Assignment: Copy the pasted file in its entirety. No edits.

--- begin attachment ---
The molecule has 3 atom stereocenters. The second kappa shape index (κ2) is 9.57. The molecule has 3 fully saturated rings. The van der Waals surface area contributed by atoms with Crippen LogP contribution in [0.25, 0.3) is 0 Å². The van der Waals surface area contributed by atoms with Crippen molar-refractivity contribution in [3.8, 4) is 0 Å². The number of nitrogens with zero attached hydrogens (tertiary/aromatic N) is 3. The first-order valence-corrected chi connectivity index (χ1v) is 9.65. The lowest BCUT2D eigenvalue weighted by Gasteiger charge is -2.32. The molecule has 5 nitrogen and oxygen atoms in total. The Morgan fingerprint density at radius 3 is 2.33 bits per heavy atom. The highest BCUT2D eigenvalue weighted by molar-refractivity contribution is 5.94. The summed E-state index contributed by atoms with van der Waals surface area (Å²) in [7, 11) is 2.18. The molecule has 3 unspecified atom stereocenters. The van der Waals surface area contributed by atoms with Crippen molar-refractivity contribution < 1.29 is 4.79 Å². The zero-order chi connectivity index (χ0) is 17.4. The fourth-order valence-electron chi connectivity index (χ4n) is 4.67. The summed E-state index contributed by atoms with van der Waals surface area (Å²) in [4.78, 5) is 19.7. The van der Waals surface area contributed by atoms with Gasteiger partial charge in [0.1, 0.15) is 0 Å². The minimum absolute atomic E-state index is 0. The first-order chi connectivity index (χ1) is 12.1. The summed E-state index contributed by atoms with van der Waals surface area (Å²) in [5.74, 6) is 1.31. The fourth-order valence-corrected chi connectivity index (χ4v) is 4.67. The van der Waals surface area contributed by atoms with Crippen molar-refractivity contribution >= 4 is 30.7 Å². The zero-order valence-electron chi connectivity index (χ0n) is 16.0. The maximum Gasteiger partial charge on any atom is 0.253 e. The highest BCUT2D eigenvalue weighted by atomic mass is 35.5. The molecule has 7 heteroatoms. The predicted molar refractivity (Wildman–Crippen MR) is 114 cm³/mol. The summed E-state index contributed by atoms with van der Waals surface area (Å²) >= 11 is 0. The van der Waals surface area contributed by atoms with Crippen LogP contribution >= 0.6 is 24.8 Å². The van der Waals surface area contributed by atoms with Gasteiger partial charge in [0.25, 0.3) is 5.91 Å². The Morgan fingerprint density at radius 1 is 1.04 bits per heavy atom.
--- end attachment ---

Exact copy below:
The molecule has 3 atom stereocenters. The second kappa shape index (κ2) is 9.57. The molecule has 3 fully saturated rings. The van der Waals surface area contributed by atoms with Crippen LogP contribution in [0.25, 0.3) is 0 Å². The van der Waals surface area contributed by atoms with Crippen molar-refractivity contribution in [3.8, 4) is 0 Å². The number of nitrogens with zero attached hydrogens (tertiary/aromatic N) is 3. The first-order valence-corrected chi connectivity index (χ1v) is 9.65. The lowest BCUT2D eigenvalue weighted by Gasteiger charge is -2.32. The molecule has 5 nitrogen and oxygen atoms in total. The Morgan fingerprint density at radius 3 is 2.33 bits per heavy atom. The highest BCUT2D eigenvalue weighted by molar-refractivity contribution is 5.94. The summed E-state index contributed by atoms with van der Waals surface area (Å²) in [7, 11) is 2.18. The molecule has 3 unspecified atom stereocenters. The van der Waals surface area contributed by atoms with Crippen molar-refractivity contribution < 1.29 is 4.79 Å². The zero-order chi connectivity index (χ0) is 17.4. The fourth-order valence-electron chi connectivity index (χ4n) is 4.67. The summed E-state index contributed by atoms with van der Waals surface area (Å²) in [4.78, 5) is 19.7. The van der Waals surface area contributed by atoms with Gasteiger partial charge in [0.1, 0.15) is 0 Å². The minimum absolute atomic E-state index is 0. The first-order chi connectivity index (χ1) is 12.1. The summed E-state index contributed by atoms with van der Waals surface area (Å²) in [5.74, 6) is 1.31. The fourth-order valence-corrected chi connectivity index (χ4v) is 4.67. The van der Waals surface area contributed by atoms with Crippen molar-refractivity contribution >= 4 is 30.7 Å². The zero-order valence-electron chi connectivity index (χ0n) is 16.0. The maximum Gasteiger partial charge on any atom is 0.253 e. The highest BCUT2D eigenvalue weighted by atomic mass is 35.5. The molecule has 7 heteroatoms. The predicted molar refractivity (Wildman–Crippen MR) is 114 cm³/mol. The summed E-state index contributed by atoms with van der Waals surface area (Å²) >= 11 is 0. The van der Waals surface area contributed by atoms with Crippen LogP contribution >= 0.6 is 24.8 Å². The van der Waals surface area contributed by atoms with Gasteiger partial charge in [0.25, 0.3) is 5.91 Å². The Morgan fingerprint density at radius 1 is 1.04 bits per heavy atom.